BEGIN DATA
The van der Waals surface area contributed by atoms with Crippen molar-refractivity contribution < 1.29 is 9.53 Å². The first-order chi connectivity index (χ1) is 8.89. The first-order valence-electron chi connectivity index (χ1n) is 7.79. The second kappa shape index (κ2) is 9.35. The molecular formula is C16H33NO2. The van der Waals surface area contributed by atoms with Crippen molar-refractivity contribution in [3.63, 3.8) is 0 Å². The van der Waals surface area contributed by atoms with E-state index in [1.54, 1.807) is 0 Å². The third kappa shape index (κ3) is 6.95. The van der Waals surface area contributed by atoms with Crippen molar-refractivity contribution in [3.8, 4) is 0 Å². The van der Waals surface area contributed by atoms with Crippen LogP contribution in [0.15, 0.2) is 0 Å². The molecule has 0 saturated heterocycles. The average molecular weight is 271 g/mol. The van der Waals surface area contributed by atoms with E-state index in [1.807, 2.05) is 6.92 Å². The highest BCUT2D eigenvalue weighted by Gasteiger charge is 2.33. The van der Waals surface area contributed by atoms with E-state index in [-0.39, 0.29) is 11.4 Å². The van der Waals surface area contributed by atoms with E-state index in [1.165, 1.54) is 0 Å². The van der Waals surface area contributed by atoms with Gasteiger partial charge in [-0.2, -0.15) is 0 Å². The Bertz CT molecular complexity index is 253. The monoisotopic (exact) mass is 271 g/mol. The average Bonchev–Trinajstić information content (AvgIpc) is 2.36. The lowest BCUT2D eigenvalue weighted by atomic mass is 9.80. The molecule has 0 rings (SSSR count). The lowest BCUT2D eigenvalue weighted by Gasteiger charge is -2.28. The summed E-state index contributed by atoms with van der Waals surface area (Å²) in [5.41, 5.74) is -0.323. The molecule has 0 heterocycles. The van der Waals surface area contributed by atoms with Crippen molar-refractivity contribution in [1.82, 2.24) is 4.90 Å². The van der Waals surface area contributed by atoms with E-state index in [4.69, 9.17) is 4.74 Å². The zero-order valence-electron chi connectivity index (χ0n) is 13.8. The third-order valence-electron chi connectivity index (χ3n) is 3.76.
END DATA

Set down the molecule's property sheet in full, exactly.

The van der Waals surface area contributed by atoms with Crippen molar-refractivity contribution < 1.29 is 9.53 Å². The first-order chi connectivity index (χ1) is 8.89. The first-order valence-electron chi connectivity index (χ1n) is 7.79. The second kappa shape index (κ2) is 9.35. The molecular formula is C16H33NO2. The van der Waals surface area contributed by atoms with Crippen molar-refractivity contribution in [3.63, 3.8) is 0 Å². The van der Waals surface area contributed by atoms with E-state index in [1.54, 1.807) is 0 Å². The third kappa shape index (κ3) is 6.95. The van der Waals surface area contributed by atoms with Crippen molar-refractivity contribution in [3.8, 4) is 0 Å². The van der Waals surface area contributed by atoms with Crippen LogP contribution in [0.15, 0.2) is 0 Å². The molecule has 0 saturated heterocycles. The average molecular weight is 271 g/mol. The van der Waals surface area contributed by atoms with E-state index in [1.807, 2.05) is 6.92 Å². The highest BCUT2D eigenvalue weighted by Gasteiger charge is 2.33. The van der Waals surface area contributed by atoms with E-state index in [-0.39, 0.29) is 11.4 Å². The van der Waals surface area contributed by atoms with E-state index in [1.165, 1.54) is 0 Å². The van der Waals surface area contributed by atoms with Gasteiger partial charge in [-0.2, -0.15) is 0 Å². The Bertz CT molecular complexity index is 253. The monoisotopic (exact) mass is 271 g/mol. The average Bonchev–Trinajstić information content (AvgIpc) is 2.36. The lowest BCUT2D eigenvalue weighted by atomic mass is 9.80. The molecule has 0 rings (SSSR count). The lowest BCUT2D eigenvalue weighted by Gasteiger charge is -2.28. The summed E-state index contributed by atoms with van der Waals surface area (Å²) in [5.41, 5.74) is -0.323. The molecule has 0 heterocycles. The van der Waals surface area contributed by atoms with Crippen molar-refractivity contribution in [1.82, 2.24) is 4.90 Å². The van der Waals surface area contributed by atoms with E-state index in [4.69, 9.17) is 4.74 Å². The zero-order valence-electron chi connectivity index (χ0n) is 13.8. The third-order valence-electron chi connectivity index (χ3n) is 3.76.